Lawsuit accuses sheriffs of underfeeding inmates, pocketing meal money

When Alabama inmates asked what’s for dinner, the sad answer was often a plate with spoiled meat or food contaminated with rodent droppings.

Meanwhile, the state’s sheriffs charged with their upkeep were reportedly pocketing inmate food funds—spending the money on things such as beach homes, personal investments, electronics and home lawn services.

These allegations are the basis of a lawsuit filed by the Southern Center for Human Rights and Alabama Appleseed Center for Law and Justice against 49 Alabama sheriffs after the SCHR received hundreds of letters and calls from inmates about problems with food at county jails across the state.

Link.

PDF: alabama_underfeeding_inmates_meal_money

Wrongfully Convicted District Judge Alleges Malicious Prosecution in Lawsuit

A district judge who was wrongfully convicted of nine felonies has sued the prosecutors involved in the case, alleging they prosecuted her maliciously for a political agenda.

Because of the convictions, former 380th District Judge Suzanne Wooten of Collin County had to resign her bench and saw her law license suspended, but last May a court acquitted her of all charges, declared her actually innocent, and she became a licensed lawyer again in June 2017. Wooten has now brought a federal civil rights lawsuit against the prosecutors she claims conspired to wrongfully indict and prosecute her by “inventing and perverting law, misleading judges and juries” and dismantling Wooten’s life and career.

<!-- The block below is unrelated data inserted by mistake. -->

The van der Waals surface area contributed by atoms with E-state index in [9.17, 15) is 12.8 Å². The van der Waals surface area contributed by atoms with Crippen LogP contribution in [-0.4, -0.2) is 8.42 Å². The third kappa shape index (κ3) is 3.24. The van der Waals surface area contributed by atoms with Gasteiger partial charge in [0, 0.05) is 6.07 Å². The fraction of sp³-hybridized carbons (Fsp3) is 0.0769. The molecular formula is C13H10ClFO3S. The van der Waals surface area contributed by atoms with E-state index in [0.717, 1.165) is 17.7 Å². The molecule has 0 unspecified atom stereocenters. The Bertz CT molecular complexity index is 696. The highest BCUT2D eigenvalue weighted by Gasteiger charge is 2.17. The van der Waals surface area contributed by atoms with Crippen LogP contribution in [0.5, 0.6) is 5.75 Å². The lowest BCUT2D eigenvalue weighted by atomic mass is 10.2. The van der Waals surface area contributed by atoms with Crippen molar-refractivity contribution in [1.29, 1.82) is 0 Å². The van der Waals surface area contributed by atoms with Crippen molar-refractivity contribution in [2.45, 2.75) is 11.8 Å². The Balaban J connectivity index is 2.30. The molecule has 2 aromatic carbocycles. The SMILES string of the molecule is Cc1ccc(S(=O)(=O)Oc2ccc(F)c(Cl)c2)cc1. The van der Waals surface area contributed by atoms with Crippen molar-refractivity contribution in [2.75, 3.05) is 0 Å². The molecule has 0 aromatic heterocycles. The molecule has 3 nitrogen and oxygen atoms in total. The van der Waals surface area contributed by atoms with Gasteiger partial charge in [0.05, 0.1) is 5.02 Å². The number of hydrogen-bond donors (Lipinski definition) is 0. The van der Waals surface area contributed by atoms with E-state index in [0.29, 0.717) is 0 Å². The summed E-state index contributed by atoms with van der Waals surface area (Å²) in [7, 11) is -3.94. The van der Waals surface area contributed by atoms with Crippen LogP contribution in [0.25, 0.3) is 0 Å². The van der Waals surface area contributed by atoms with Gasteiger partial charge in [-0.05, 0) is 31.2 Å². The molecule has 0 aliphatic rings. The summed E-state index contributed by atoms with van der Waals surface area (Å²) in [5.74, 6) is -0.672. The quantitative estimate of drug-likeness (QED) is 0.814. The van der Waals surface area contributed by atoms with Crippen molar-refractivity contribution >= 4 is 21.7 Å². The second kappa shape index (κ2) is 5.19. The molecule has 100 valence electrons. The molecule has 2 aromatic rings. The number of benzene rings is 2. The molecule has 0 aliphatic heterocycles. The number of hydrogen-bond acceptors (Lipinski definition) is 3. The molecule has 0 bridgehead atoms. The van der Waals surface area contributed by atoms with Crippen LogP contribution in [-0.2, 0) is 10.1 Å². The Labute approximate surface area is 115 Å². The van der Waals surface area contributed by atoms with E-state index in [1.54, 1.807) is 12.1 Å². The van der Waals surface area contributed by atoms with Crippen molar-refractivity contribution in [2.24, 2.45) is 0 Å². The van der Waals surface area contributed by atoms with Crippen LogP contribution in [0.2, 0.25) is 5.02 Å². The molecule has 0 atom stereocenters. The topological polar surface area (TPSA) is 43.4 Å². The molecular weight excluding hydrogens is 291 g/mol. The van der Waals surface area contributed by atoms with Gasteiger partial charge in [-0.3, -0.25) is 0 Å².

“She wants to be vindicated. This lawsuits serves as the last chapter in her struggles to vindicate herself and show what happened to her was wrong and unjust. They ruined her life,” said Dallas solo practitioner Scott H. Palmer, who represents Wooten. “Her civil rights were trampled on, and she wants to prove that.”

Link.

PDF: wrongfully-convicted-district-judge-alleges-malicious-prosecution-in-lawsuit

$30M in Bitcoin Ordered Returned in Cryptocurrency Class Action

A federal judge has ordered the return of 11,000 bitcoins worth about $30 million in a decision considered the first of its kind.

The ruling by U.S. District Judge Kenneth Marra of the U.S. District Court for the Southern District of Florida stems from a class action in which plaintiffs alleged that the defendant had stolen their money and fled to China.

In today’s cryptocurrency world, however, the legal victory might only be worth the paper it’s printed on.

Published on DailyBusinessReview.com on Aug. 1, 2017.

PDF: 30M in Bitcoin Ordered Returned in Cryptocurrency Class Action _ Daily Business Review